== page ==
4. Colin
    Thanks for mentioning the DT article. Nice analysis.

    My attention however was caught by the headline:An asteroid with a one in 625 chance of striking Earth in 30 years’ time has been identified by NASA

    If I’m still above ground in 2036 I guess a collision will be a ‘good’ way as any to depart. Gives me something to aim for…

  5. Bound to be published as soon as I said they were probably skipping this month. :?

    Details now up here:

    http://www.ipsos-mori.com/researchpublications/researcharchive/2925/ReutersIpsos-MORI-Political-Monitor-February-2012.aspx

    with all the links to tables, charts etc

  6. MIKEN

    :-)

    Looks like a Labour win in 2037 then?

  7. Last nights YG poll I think was an outlier, as some of the polling appeared to be outside of recent patterns.

    I suspect that Labour have increased their lead from 1-2% to about 4%, due to recent problems for the government.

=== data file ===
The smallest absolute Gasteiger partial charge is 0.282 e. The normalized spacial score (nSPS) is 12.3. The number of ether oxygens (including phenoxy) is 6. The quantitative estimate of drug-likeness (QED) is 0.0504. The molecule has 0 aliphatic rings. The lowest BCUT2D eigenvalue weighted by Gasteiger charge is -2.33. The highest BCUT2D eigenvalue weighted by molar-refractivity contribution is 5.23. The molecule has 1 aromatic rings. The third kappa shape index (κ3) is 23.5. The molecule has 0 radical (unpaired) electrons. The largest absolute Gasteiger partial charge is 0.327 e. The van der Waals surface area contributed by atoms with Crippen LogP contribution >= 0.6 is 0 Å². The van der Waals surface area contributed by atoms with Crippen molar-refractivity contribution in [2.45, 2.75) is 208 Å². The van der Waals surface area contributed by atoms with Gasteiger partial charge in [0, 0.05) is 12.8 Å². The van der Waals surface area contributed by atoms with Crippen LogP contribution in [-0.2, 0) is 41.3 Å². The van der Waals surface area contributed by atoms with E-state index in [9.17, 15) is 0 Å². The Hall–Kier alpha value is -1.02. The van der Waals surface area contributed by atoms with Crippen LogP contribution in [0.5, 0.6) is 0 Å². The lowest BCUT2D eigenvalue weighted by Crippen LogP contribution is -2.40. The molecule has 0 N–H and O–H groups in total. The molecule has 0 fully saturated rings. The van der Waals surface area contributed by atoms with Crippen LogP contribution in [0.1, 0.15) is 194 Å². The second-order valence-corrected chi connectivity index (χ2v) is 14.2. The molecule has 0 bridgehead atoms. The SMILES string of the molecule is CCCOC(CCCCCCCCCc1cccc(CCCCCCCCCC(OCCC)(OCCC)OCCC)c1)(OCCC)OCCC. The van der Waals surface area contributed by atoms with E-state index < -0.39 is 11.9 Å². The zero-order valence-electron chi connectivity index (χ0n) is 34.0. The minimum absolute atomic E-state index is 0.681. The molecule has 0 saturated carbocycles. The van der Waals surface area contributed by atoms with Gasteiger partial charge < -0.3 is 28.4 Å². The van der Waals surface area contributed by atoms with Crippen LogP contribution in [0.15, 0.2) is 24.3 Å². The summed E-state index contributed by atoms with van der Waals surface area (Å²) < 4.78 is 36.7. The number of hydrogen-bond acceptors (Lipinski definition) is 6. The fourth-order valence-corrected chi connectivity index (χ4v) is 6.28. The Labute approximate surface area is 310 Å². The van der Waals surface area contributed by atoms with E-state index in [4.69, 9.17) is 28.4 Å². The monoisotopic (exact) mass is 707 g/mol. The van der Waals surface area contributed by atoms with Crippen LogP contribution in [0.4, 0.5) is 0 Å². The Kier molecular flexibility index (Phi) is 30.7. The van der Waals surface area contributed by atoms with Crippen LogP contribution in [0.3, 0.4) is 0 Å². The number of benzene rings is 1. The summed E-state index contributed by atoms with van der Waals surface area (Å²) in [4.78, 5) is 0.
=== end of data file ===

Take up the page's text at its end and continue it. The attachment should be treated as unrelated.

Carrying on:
I think the LD’s will start to pick up a bit. Nick Clegg has suddenly realised that they cannot just be loyal coalition partners to the Tories and must stand up for their own policy positions. Cameron wants to get his policies through the HOL, so needs the LD’s on board and therefore will concede amendments to bills where he needs to.

  8. IpsosMORI are showing a bare VI of Con 33%, Lab 43%, LD 12% (80% expressing a VI).

    Headline figures are based on the 55% who are crertain to vote.

    33% compares to the occasional 40% from YouGov. (If I understand it, YouGov don’t take likelihood to vote into account to quite the same degree at this stage of the electoral cycle.)

  9. Sorry if there is thread about this somewhere else – I looked back but couldn’t find one.

    The Prospect poll on welfare (analysed by Peter Kellner here : http://labs.yougov.co.uk/news/2012/02/27/charity-ends-home/) threw up a very interesting nugget.